By Larry Gavrich, Founder & Editor,
Home On The Course, LLC
Ask any east coast golfer for the top golf destination this side of the Mississippi, and he or she is likely to say Myrtle Beach or Pinehurst or, perhaps, the Robert Trent Jones Golf Trail in Alabama. Charleston, one of the South’s iconic cities, typically doesn’t rate up there on “best of” golf lists … until now. The International Association of Golf Tour Operators, whose name suggests a worldly bunch of golf aficionadas, has named Charleston its Golf Destination of the Year for 2015 … as “in the World!” The group announced the choice in Lake Como, Italy, at its annual meeting (nice work if you can get it).
Actually, if there were an award for après golf dining, Charleston would vie for the top position as well. The town has transformed into a gourmet’s destination over the last couple of decades, thanks in large measure to its chefs being early adopters of the now ubiquitous farm-to-table philosophy of food preparation. Led by innovative food wonder boys like Sean Brock (McCrady’s, Husk and, recently, Minero) and Mike Lata (FIG and The Ordinary), Charleston’s ascendancy in the food world has been quick and decisive.
Surrounded by farms in a supportive climate, the city’s chefs can count on a steady supply of such freshly plucked foodstuffs as oysters, beans, grains (love those creamy grits with shrimp) and, during the growing season, vegetables.
Charleston’s kitchen alchemists even make okra taste good. And it goes without saying that they all know their way around a pig. (Having had my share of ribs and bellies in the city, I am happy to say it.)
As for the golf, Charleston offers a relatively small but tasty selection, more tapas than entrees but, by the end of a weekend or week, you will be more than satisfied.
Forget, for example, what you may think of Arnold Palmer as a golf course designer – architect geeks don’t think much – and make sure to play Palmer’s Rivertowne Country Club in Mt. Pleasant, just five miles over the stunning Ravenel Bridge from the city. Once home to a professional women’s golf tournament hosted by Annika Sorenstam, Rivertowne’s course and clubhouse give off a private club vibe, which is to say conditions are exquisite and the layout is challenging. Actually, there are always rumors the club might go private (again) but for now, count yourself lucky that it’s available to traveling golfers.
Harbor dredging, not luck, was responsible for the land on which Patriots Point Golf Club sits. The course juts out into Charleston Harbor and comes as close to links golf as you get on the mainland. If you can wrest your attention away from action on the harbor, which runs the gamut from shrimp boats to freighters, concentrate on whether your putt breaks toward or away from Fort Sumter not too far in the distance.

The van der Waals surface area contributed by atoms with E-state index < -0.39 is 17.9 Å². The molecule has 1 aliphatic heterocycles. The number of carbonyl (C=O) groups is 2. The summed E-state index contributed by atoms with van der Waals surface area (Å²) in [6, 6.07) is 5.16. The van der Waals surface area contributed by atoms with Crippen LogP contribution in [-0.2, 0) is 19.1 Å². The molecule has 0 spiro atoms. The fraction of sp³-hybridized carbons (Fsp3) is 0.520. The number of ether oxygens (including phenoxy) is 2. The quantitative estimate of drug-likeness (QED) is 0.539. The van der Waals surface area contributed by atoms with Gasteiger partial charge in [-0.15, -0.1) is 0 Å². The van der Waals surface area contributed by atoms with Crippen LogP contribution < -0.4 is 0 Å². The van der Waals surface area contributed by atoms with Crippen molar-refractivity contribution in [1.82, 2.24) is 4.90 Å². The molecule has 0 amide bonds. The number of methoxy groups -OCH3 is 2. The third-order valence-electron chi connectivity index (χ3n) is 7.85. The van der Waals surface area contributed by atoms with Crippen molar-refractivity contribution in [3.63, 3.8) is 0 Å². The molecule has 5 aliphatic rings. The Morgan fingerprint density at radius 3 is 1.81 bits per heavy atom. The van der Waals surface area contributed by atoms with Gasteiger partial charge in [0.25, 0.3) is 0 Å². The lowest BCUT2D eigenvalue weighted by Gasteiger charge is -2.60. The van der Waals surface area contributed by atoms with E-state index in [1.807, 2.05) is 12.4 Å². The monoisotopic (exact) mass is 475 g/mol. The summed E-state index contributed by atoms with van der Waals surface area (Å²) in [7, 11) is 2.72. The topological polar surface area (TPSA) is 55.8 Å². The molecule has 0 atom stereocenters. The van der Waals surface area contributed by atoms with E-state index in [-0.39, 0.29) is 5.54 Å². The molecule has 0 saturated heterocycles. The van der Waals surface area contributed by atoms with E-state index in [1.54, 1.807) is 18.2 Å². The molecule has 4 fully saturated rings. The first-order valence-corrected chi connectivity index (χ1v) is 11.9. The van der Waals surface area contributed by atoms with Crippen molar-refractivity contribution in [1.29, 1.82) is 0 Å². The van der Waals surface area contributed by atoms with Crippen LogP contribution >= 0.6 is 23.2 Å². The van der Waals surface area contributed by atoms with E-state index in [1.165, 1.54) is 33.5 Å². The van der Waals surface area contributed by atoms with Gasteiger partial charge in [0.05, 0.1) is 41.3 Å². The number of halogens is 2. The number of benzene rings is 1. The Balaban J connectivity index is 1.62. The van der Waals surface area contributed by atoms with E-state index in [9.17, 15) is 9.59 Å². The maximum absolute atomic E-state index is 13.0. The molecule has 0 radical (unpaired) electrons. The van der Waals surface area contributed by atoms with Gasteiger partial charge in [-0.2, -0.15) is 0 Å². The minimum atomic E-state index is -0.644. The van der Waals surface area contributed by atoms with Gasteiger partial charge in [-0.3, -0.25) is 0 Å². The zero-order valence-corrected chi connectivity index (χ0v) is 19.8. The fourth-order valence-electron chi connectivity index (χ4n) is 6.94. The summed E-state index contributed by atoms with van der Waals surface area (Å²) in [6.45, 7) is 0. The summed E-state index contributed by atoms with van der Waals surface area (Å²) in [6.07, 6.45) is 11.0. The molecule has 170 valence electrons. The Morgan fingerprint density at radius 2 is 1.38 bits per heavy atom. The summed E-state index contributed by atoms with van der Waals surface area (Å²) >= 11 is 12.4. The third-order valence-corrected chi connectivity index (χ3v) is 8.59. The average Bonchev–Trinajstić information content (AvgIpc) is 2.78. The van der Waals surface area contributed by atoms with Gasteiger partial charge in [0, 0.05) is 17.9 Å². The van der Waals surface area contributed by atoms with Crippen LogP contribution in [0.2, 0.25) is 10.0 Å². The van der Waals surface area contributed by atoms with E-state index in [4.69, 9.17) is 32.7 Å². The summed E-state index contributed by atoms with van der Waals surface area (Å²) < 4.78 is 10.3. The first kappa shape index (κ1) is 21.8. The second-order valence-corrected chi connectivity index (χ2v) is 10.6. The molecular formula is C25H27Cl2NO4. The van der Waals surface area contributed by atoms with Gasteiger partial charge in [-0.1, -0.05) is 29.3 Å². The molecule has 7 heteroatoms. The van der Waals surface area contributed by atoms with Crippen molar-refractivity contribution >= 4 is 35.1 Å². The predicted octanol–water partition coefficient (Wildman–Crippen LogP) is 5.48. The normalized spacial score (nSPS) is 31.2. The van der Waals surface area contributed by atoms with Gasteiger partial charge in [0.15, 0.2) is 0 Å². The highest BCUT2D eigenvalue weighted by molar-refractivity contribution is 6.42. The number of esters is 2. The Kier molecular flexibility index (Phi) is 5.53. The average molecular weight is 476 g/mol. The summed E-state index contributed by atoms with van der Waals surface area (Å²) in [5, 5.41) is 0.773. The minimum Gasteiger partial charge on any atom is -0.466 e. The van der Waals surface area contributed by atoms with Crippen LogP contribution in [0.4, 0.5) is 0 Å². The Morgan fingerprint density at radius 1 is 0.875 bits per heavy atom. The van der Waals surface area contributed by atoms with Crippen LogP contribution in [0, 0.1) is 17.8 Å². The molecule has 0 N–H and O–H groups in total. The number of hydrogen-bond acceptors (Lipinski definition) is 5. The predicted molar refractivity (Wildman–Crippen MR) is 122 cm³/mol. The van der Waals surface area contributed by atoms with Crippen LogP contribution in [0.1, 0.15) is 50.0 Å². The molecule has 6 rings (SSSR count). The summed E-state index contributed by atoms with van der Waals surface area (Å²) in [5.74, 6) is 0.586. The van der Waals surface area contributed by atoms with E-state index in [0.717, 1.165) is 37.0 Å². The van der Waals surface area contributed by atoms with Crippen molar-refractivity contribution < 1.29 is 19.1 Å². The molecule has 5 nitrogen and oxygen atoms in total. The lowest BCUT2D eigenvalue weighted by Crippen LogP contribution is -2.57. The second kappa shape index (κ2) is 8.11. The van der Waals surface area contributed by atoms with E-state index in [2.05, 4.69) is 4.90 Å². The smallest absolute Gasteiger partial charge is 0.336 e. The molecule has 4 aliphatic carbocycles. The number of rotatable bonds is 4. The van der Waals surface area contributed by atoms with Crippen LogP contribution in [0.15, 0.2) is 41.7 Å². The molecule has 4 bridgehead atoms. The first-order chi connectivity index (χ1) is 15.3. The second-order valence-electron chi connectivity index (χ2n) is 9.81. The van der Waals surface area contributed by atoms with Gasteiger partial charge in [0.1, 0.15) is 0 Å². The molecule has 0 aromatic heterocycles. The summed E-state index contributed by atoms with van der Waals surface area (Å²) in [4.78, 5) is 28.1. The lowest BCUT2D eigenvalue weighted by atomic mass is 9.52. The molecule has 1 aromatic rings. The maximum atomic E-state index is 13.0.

After golf, a short detour on the way back to Charleston takes you by Shem Creek, home to multiple waterfront restaurants, some of the freshest seafood between New York and Miami, and sweeping vistas of the marsh, the bridge and the city. (Try to be there as the sun sets beyond the bridge.)
Speaking of water, the two exciting courses located at the Wild Dunes Resort on Isle of Palms run along both harbor and ocean. Better of the two is the Links Course, which finishes along the Atlantic Ocean, providing drama enough even before you learn that the 18th green has fallen onto the adjoining beach a time or two (all’s well now).
And speaking of an Ocean Course, you may have heard of the one on Kiawah Island where European great Bernhard Langer, still going strong on the PGA’s Senior Tour, missed a five-foot putt on the final hole of the 1991 Ryder Cup to give the overall victory to the American side.
Green fees at the Pete Dye masterpiece bounce around the $400 per round mark, but views of the ocean from virtually every hole, the challenge of negotiating ever-present and fickle winds, and the impeccable conditions of the turf nestled among the dunes is an experience that is priceless on a golf course rated #1 in the state by the South Carolina Golf Panel (and top 10 on many national lists).
For the more budget minded still hungry for marshland and near-ocean golf, Kiawah offers a handful of other terrific layouts by such noteworthy designers as Jack Nicklaus, Tom Fazio and Gary Player.
For an even less expensive ocean golf experience, head over to Kiawah’s companion barrier island, Seabrook, for its two golf courses, Ocean Winds and Crooked Oaks (the ocean winds produced the crooked oaks over the years). Golf for guests on Seabrook will cost about one-third of the Ocean Course tariff, but the courses are certainly more than half as good. And if you are looking for a more permanent golf and beach vacation place, current Seabrook condos for sale start in the low to mid $200s.
Back on the mainland, another dozen courses are within a short drive of Charleston’s ultra modern airport, convenient for those who want to get in a quick last round before heading home. Best among them are Charleston National, which may leave you wondering how designer Rees Jones was able to find 18 holes hiding in the dense marshland; underrated architect Arthur Hills’ Coosaw Creek, whose landing areas on driving holes will have you scratching your head on the tee boxes; Dunes West, another fine Hills course whose pro shop staff thoughtfully stacks iced towels in tin-lined boxes on hot summer days; and Stono Ferry Golf Links, whose water holes run along the Intracoastal Waterway which once ferried British troops to engage American troops in a key Revolutionary Battle. (Yes, that bulge in the ground on the 12th fairway is indeed a fortification that goes back 2½ centuries.)
You’ll feel well fortified after golf and dining in the Charleston area.